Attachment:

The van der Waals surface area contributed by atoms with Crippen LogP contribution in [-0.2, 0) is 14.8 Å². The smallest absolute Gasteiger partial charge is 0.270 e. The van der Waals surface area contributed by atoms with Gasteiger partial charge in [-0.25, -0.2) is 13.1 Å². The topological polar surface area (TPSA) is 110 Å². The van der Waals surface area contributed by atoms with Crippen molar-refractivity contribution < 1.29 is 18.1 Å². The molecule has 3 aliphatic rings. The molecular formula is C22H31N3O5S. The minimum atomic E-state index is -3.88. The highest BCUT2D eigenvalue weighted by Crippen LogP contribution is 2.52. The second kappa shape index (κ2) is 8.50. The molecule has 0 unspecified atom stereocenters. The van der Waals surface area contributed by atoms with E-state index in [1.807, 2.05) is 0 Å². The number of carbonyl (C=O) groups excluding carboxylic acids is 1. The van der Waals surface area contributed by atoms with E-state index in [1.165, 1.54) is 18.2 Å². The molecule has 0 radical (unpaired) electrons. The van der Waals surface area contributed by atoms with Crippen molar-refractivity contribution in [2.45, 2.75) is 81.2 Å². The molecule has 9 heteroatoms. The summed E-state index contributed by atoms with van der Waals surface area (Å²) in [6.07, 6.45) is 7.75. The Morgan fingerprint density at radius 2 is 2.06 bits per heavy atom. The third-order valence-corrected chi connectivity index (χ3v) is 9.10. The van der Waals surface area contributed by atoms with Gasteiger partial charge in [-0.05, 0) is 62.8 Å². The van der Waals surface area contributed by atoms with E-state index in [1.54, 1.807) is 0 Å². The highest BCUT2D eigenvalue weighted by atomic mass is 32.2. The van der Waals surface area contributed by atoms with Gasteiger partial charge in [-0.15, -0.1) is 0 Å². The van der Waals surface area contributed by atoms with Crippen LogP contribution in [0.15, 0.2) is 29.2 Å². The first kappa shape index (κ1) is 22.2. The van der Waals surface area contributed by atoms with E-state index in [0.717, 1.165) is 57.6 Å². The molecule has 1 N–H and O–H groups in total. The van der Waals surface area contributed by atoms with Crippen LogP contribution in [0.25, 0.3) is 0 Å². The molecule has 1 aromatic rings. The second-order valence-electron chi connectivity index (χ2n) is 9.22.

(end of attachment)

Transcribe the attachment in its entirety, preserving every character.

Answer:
The van der Waals surface area contributed by atoms with Crippen LogP contribution in [-0.2, 0) is 14.8 Å². The smallest absolute Gasteiger partial charge is 0.270 e. The van der Waals surface area contributed by atoms with Gasteiger partial charge in [-0.25, -0.2) is 13.1 Å². The topological polar surface area (TPSA) is 110 Å². The van der Waals surface area contributed by atoms with Crippen molar-refractivity contribution < 1.29 is 18.1 Å². The molecule has 3 aliphatic rings. The molecular formula is C22H31N3O5S. The minimum atomic E-state index is -3.88. The highest BCUT2D eigenvalue weighted by Crippen LogP contribution is 2.52. The second kappa shape index (κ2) is 8.50. The molecule has 0 unspecified atom stereocenters. The van der Waals surface area contributed by atoms with E-state index in [1.807, 2.05) is 0 Å². The number of carbonyl (C=O) groups excluding carboxylic acids is 1. The van der Waals surface area contributed by atoms with E-state index in [1.165, 1.54) is 18.2 Å². The molecule has 0 radical (unpaired) electrons. The van der Waals surface area contributed by atoms with Crippen molar-refractivity contribution in [2.45, 2.75) is 81.2 Å². The molecule has 9 heteroatoms. The summed E-state index contributed by atoms with van der Waals surface area (Å²) in [6.07, 6.45) is 7.75. The Morgan fingerprint density at radius 2 is 2.06 bits per heavy atom. The third-order valence-corrected chi connectivity index (χ3v) is 9.10. The van der Waals surface area contributed by atoms with Gasteiger partial charge in [-0.05, 0) is 62.8 Å². The van der Waals surface area contributed by atoms with E-state index in [1.54, 1.807) is 0 Å². The highest BCUT2D eigenvalue weighted by atomic mass is 32.2. The van der Waals surface area contributed by atoms with Gasteiger partial charge in [-0.15, -0.1) is 0 Å². The van der Waals surface area contributed by atoms with Crippen LogP contribution in [0.15, 0.2) is 29.2 Å². The first kappa shape index (κ1) is 22.2. The van der Waals surface area contributed by atoms with E-state index in [0.717, 1.165) is 57.6 Å². The molecule has 1 N–H and O–H groups in total. The van der Waals surface area contributed by atoms with Crippen LogP contribution in [0.25, 0.3) is 0 Å². The molecule has 1 aromatic rings. The second-order valence-electron chi connectivity index (χ2n) is 9.22.